Not necessarily. BadUSB

Basically, USB devices like thumb drives can have their very firmware infected, causing them to act as other devices. That means the USB drive may be changed to identify itself as a keyboard, then repeatedly type "Angry Donkey Porn" into your search bar. 

 

In short, don't ever plug a strange USB device into your computer. Ever. 

 

 

Please re-read carefully what I wrote:

 

 

To disable potential malware in files on a USB stick, a quick format is enough.

 

... malware in files on a USB stick ...

 

This excludes BadUSB. BadUSB infects firmware, not files.

 

Since formatting relies on the firmware doing what you tell it, the same would apply. 

 

Also, looking back at the OP, please note the following:

 

 

Hello, I have some USB drives memory sticks and I want to make sure that they have no malware on them. I think that sometimes malicious software might not show up on security scans or be embedded into the device, not showing up in the files view. How can I make sure that the USB drives are clean? Is formatting the memory drive enough? I have the impression that formatting totally overwrites all the contents of a data storage device such as a USB drive. Is the Windows right-click formatting option enough to do this, or is a more sophisticated tool needed?

The user is somewhat aware that there are threats outside the realm of what shows up as files. One of these threats is infecting the firmware, basically "embedding the virus in the device" in the user's parlance. A format would not be enough in that case. 

 

So while you're not wrong really, ignoring categories of threats relevant to the OP isn't terribly helpful. 



#7 Didier Stevens

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Posted 14 May 2017 - 04:53 PM

Threats relevant to the OP? Then point us to malware in-the-wild that uses BadUSB. PoC is not relevant to the OP.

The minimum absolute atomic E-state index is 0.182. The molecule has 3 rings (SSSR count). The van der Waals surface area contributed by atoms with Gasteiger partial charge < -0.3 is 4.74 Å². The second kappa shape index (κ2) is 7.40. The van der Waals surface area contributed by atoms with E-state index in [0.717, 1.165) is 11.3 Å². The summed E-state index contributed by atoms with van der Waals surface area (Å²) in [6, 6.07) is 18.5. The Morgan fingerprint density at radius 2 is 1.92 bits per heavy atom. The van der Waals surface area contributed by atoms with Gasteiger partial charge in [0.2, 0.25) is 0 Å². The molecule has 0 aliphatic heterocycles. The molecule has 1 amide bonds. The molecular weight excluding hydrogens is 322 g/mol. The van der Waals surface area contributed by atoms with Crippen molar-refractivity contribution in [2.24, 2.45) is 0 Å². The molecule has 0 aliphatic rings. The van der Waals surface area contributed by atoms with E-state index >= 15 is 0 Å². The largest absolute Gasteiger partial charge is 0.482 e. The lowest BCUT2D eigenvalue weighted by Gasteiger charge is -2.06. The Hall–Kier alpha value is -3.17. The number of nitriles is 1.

Didier Stevens
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http://DidierStevensLabs.com

SANS ISC Senior Handler
Microsoft MVP 2011-2016 Consumer Security, Windows Insider MVP 2016-2019
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If you send me messages, per Bleeping Computer's Forum policy, I will not engage in a conversation, but try to answer your question in the relevant forum post. If you don't want this, don't send me messages.

 

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#8 dantose

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Posted 14 May 2017 - 09:21 PM

Threats relevant to the OP? Then point us to malware in-the-wild that uses BadUSB. PoC is not relevant to the OP.

A few years back i recall a story about fraudulent external drives that would report as large capacity, but only had a small capacity flash drive in it with the controller set to falsify the size and loop back when copying larger files. Not really a virus, but certainly shows exploitation of firmware alteration. Stuxnet used a .lnk zero day to execute code as soon as the device connected, which would thus infect the system before any formatting could be done. I seem to recall some stuff about hiding malware in blocks marked as bad which would get skipped with a quick format as well. 

 

 

More broadly though, I'd say that waiting until you become aware of active exploitation to address a vulnerability would be bad policy. Using USB drives of unknown provenance is a security risk. That risk can be mitigated by formatting, but not eliminated. 



#9 Crazy Cat

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Posted 14 May 2017 - 09:30 PM

A few years back i recall a story about fraudulent external drives that would report as large capacity, but only had a small capacity flash drive in it with the controller set to falsify the size and loop back when copying larger files. Not really a virus, but certainly shows exploitation of firmware alteration.

See this site. http://www.myblog.bloggybloggy.com/usb-key-fix-mptools-11-05-2008/

ChipGenius is a tool to identify the Controller chip.

http://www.rmprepusb.com/tutorials/repair-your-usb-flash-drive
https://usb-fix.blogspot.com.au/
https://cran.r-project.org/web/packages/mptools/index.html

See flashboot.ru, russian website that has downloads of manufacturer's official tools used to program USB sticks. http://flashboot.ru/files/

Edited by Crazy Cat, 14 May 2017 - 09:30 PM.